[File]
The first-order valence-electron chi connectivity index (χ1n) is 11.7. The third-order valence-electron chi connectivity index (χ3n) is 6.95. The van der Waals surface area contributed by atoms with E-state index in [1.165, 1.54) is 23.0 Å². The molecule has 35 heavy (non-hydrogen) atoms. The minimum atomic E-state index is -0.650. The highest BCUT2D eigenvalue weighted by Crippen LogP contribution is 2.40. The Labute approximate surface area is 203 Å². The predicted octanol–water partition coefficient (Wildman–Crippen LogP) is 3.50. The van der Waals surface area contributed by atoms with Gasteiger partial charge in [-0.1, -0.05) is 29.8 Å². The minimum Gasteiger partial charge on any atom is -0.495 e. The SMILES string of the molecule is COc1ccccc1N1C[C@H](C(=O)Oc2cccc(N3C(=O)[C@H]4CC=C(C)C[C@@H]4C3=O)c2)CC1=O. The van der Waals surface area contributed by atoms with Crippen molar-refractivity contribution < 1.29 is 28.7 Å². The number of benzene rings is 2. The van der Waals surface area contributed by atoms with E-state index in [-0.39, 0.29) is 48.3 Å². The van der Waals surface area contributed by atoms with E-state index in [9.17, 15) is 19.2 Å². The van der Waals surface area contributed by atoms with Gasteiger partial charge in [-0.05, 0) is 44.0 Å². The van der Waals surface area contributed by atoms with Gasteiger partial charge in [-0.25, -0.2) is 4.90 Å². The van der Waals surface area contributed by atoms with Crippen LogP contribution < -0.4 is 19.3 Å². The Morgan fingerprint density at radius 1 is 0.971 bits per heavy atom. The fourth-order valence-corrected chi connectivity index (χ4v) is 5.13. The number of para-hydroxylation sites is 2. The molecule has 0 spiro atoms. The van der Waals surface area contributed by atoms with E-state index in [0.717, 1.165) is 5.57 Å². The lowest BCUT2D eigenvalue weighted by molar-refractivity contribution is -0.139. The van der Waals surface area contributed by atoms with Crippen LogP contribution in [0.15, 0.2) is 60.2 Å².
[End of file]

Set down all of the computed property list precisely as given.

The first-order valence-electron chi connectivity index (χ1n) is 11.7. The third-order valence-electron chi connectivity index (χ3n) is 6.95. The van der Waals surface area contributed by atoms with E-state index in [1.165, 1.54) is 23.0 Å². The molecule has 35 heavy (non-hydrogen) atoms. The minimum atomic E-state index is -0.650. The highest BCUT2D eigenvalue weighted by Crippen LogP contribution is 2.40. The Labute approximate surface area is 203 Å². The predicted octanol–water partition coefficient (Wildman–Crippen LogP) is 3.50. The van der Waals surface area contributed by atoms with Gasteiger partial charge in [-0.1, -0.05) is 29.8 Å². The minimum Gasteiger partial charge on any atom is -0.495 e. The SMILES string of the molecule is COc1ccccc1N1C[C@H](C(=O)Oc2cccc(N3C(=O)[C@H]4CC=C(C)C[C@@H]4C3=O)c2)CC1=O. The van der Waals surface area contributed by atoms with Crippen molar-refractivity contribution < 1.29 is 28.7 Å². The number of benzene rings is 2. The van der Waals surface area contributed by atoms with E-state index in [-0.39, 0.29) is 48.3 Å². The van der Waals surface area contributed by atoms with E-state index in [9.17, 15) is 19.2 Å². The van der Waals surface area contributed by atoms with Gasteiger partial charge in [-0.05, 0) is 44.0 Å². The van der Waals surface area contributed by atoms with Gasteiger partial charge in [-0.25, -0.2) is 4.90 Å². The van der Waals surface area contributed by atoms with Crippen LogP contribution < -0.4 is 19.3 Å². The Morgan fingerprint density at radius 1 is 0.971 bits per heavy atom. The fourth-order valence-corrected chi connectivity index (χ4v) is 5.13. The number of para-hydroxylation sites is 2. The molecule has 0 spiro atoms. The van der Waals surface area contributed by atoms with E-state index in [0.717, 1.165) is 5.57 Å². The lowest BCUT2D eigenvalue weighted by molar-refractivity contribution is -0.139. The van der Waals surface area contributed by atoms with Crippen LogP contribution in [0.15, 0.2) is 60.2 Å².